If Terrence Malick is a saint of cinema, then this is his holy lesson. Over a four-decade career, the mercurial American visionary has mastered absence and flowered a daunting mystery. After making one of the most impressive debuts in American film history, 1973’s “Badlands,” he quit talking to the press. After the dreamy masterpiece “Days of Heaven” five years later, the perfectionist dipped a toe back in and quickly removed it. He then famously disappeared for twenty years.
Swathed in stunning cinematography, pieced together by mood and memory (rather than linear story), “The Tree of Life” is a radical
contemplation of mystery. These mysteries take forms from childhood curiosities to cosmic riddles, stretching from the Big Bang to a fifties Texas family and on to the end of time.
Michael Phillips, the Chicago Tribune critic, calls The Tree of Life “an infinitely more forgiving 2001: A Space Odyssey.” Critics and viewers will find a natural similarity with “Tree”’s centerpiece, an already famous twenty minute pre-historic spectacular, sketching the origins of the universe and the planet Earth. Stars, cells, seas, volcanoes, trees, sharks, jellyfish and, yes, dinosaurs. This section, though, seems to be a critique of “2001” rather than agreement. If Kubrick were still with us, he might feel the need to reply.
As a philosophy student at Harvard and Oxford, Malick studied the German thinker Martin Heidegger. Like a philosopher, Malick interprets 2001’s “Dawn of Man” sequence, also known as “the part with the apes,” as an imagined “state of nature.” When Kubrick’s ape strikes another with a bone, the notorious pessimist suggests human consciousness arises from intelligence and violence. In reply, Malick’s dinosaur comes across a partner and thinks about making a meal of it. Instead, it senses its suffering and moves on. This is the “Dawn of Empathy,” and The “Tree of Life” gives us consciousness born of love. We soon jump-cut across eons not to an orbiting military satellite but to a pregnant woman’s belly.
Still, it’s not all sunshine and dandelions and epic amounts of oak wood. Love arises as the twin of suffering and the realization of death. Why do we suffer? Why do we love if it only ends in suffering? Malick’s characters live a precarious distance from the divine. They can sense it through love and beauty, but feel estranged from it due to loss and death. Playing the film’s angelic mother, the flame-haired actress Jessica Chastain points to the sky and tells her child, “That’s where God lives.” This is a myth we tell children to make concrete those things that, if they exist, hide in a divine realm. In other words, mystery.
“What are we to you?” she demands, as she bears the loss of her grown son. Without words, she wanders through the streets and lawns of her neighborhood. We skip quickly between images of comfort and distress, as Tree of Life opens with a potent rush of grief and nostalgia. The editing makes clear these are moments imagined years later by a spiritually fried architect, crawling through a maze of glass towers in a modern Texas city.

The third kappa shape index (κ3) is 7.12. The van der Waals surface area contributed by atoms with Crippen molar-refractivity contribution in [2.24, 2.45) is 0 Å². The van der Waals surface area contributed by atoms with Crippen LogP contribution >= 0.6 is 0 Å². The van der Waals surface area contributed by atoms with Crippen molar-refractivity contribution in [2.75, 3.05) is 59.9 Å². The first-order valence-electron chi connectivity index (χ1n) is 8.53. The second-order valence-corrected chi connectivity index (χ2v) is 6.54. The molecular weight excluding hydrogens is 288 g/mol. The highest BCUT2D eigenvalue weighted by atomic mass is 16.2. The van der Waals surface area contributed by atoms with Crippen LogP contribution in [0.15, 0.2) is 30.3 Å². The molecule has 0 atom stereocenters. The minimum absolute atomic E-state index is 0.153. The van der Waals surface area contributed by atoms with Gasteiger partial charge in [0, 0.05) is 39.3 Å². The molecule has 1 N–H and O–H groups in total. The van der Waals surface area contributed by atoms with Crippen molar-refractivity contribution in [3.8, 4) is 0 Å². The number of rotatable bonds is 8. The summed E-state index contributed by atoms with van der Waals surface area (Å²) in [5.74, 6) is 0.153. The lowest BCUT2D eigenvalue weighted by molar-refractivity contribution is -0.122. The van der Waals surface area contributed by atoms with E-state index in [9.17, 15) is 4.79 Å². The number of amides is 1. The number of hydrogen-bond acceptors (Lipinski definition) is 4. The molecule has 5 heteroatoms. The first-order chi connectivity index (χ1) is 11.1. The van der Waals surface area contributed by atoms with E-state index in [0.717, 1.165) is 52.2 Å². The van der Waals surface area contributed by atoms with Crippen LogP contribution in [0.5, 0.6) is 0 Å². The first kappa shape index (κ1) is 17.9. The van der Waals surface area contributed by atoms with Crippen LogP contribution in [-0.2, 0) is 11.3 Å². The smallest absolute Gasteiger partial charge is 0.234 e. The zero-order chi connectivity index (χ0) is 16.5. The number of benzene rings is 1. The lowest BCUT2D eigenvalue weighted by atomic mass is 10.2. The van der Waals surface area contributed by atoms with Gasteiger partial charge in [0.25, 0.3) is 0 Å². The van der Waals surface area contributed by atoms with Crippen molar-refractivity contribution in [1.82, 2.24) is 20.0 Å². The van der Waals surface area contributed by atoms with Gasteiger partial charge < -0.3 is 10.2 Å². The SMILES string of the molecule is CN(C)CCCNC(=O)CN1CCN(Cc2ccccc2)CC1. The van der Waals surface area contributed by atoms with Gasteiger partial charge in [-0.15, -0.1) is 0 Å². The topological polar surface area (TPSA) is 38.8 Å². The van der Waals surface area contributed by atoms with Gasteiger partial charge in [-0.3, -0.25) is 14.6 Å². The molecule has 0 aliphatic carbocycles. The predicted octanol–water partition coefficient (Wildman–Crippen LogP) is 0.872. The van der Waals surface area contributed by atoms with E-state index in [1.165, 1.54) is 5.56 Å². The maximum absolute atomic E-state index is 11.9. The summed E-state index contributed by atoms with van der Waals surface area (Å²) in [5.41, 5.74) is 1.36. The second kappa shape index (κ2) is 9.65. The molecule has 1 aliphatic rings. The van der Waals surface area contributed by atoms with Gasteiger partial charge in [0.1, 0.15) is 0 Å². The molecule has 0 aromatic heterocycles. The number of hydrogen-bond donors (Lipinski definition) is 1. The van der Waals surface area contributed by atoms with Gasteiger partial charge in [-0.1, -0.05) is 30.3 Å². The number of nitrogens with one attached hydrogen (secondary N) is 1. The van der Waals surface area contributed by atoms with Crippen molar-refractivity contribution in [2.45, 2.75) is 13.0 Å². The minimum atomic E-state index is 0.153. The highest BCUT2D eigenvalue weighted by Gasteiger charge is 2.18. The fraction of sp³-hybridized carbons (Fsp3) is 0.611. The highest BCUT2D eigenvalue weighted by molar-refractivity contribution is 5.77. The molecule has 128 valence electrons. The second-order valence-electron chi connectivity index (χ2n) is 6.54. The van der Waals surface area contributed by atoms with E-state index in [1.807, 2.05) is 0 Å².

In a moment of unspecified anguish, the architect Jack (Sean Penn – you can tell Malick puts much more thought into his metaphysics than his character names) dwells on his mother’s suffering after the death of his brother. In endlessly beautiful images from cinematographer Emmanuel Lubezki, his memory collects images of his youth with his three brothers, enjoying bike rides and throwing footballs deep into the gigantic sky. The splendor of youth is presided by the sweet light of his mother, who he thinks is a saint. I don’t mean figuratively. He envisions her floating in the air near a tree. It is through her, he says in voiceover, that God first spoke to him.
His father (played by an all-in Brad Pitt) is a loving tyrant. He pushes the boys with strong discipline, especially the oldest, believing it will toughen them for the real world. As he grows, Jack (played as a child by Hunter McCracken, whom everyone feels obliged to call “jug-eared”) struggles to reconcile the world’s beauty with hardship, injustice, and his first taste of death. Confused by life’s random pitfalls, he tells God that he wishes he could see the world as He does.
Different observers have different things to say about this portrait of family life in small-town Texas, a Book of Job drawn from Malick’s real life. What strikes me is the seriousness that children place in their first experiences. Every first time seems like a miracle or a sin. Every small event has cosmic importance. Every act seems like a weighty revelation of the soul.
Religiously, I would place Malick as a skeptical Christian. At times, he seems like a man from another time, a monk slaving over a text in a medieval monastery (which would deprive him of his mammoth gifts as a filmmaker). While open to all, his films like spiritually rich biblical stories from the modern age. It’s like the Bible never stopped. We simply stopped writing it.
In this, I think “The Tree of Life” shares a mission with 2001: Each is an effort to resolve ancient wisdom and modern thinking. It does so by introducing us with renewed eyes to a world of beauty and suffering. It promises the meaning of life. It substitutes the awe of experience.